France is present in Quebec in all industries with the exception of mass retail. It is focused on the aeronautic, pharmacy-healthcare-biotechnologies and ICT industries. The majority of major French groups are present in Quebec and subsidiaries of French SMEs are increasingly present. In terms of investment stock, France is the 2nd-largest investor in Quebec (5th investor in Canada), behind the United States and United Kingdom. France was the leading country of origin for investments between 2011 and 2016 when it lost its first place to the United States according to the economic development agency Montréal International. Nearly half of foreign direct investment come from US companies, more than double the level of FDI in 2015. In Montreal, French investments totalled 229 million CAD in 2016 (17% of the total) vs 323 million CAD in 2015 (32% of the total). Some 70% of French subsidiaries present in Canada are located in Quebec (including Air Liquide, Bolloré, EDF, Ubisoft and Alstom.). Over 400 French subsidiaries are present in secondary establishments (sub-subsidiaries, factories and branch offices) and they employ over 30,000 people (some 80,000 across Canada). Some 300 of these subsidiaries are in the Greater Montreal area. 160 companies from Quebec are also present in France, including several major groups: Bombardier (aviation, railway construction), Cascades (paper), Québecor (printing). They have created more than 20,000 jobs.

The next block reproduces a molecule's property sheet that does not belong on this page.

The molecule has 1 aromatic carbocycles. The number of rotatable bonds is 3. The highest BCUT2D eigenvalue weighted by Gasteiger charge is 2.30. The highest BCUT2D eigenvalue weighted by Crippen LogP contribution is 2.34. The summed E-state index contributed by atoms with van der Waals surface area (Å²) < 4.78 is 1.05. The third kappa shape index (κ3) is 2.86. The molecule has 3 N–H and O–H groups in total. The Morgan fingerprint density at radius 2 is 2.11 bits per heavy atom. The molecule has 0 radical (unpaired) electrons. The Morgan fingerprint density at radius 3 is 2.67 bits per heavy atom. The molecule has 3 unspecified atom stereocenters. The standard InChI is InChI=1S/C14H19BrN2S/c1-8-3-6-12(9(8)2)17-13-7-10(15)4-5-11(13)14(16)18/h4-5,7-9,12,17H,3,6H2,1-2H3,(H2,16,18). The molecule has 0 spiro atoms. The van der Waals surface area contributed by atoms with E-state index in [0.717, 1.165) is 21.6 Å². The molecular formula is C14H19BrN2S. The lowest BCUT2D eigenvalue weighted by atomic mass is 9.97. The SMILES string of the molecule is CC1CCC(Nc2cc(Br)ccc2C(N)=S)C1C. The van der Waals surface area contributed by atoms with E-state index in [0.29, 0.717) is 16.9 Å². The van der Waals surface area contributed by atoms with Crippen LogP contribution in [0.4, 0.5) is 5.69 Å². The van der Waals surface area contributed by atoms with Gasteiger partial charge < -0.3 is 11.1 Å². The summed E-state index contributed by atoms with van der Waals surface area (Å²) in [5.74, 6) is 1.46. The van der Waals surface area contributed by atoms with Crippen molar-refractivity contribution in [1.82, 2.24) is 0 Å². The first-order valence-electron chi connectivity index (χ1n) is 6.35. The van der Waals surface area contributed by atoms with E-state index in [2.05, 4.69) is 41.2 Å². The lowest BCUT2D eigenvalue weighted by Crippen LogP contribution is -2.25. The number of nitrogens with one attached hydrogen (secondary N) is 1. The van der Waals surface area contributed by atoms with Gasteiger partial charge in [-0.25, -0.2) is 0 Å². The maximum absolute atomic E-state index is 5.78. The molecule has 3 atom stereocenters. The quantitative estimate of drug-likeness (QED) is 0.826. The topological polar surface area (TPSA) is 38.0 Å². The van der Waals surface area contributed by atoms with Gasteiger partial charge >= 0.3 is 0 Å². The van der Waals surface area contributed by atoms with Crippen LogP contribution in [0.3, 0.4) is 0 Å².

The presence of 300 out of the 400 French International Corporate Volunteers in Canada are present in Quebec.

Economic and trade issues are discussed during the annual meetings of the France-Quebec Economic Cooperation Group (GFQCE). In 2013, France and Quebec moved onto new ground in economic talks, in the framework of Quebec’s northern development (mining and renewable energy sectors and digital development) and the electrification of transport.

Cultural, scientific and institutional cooperation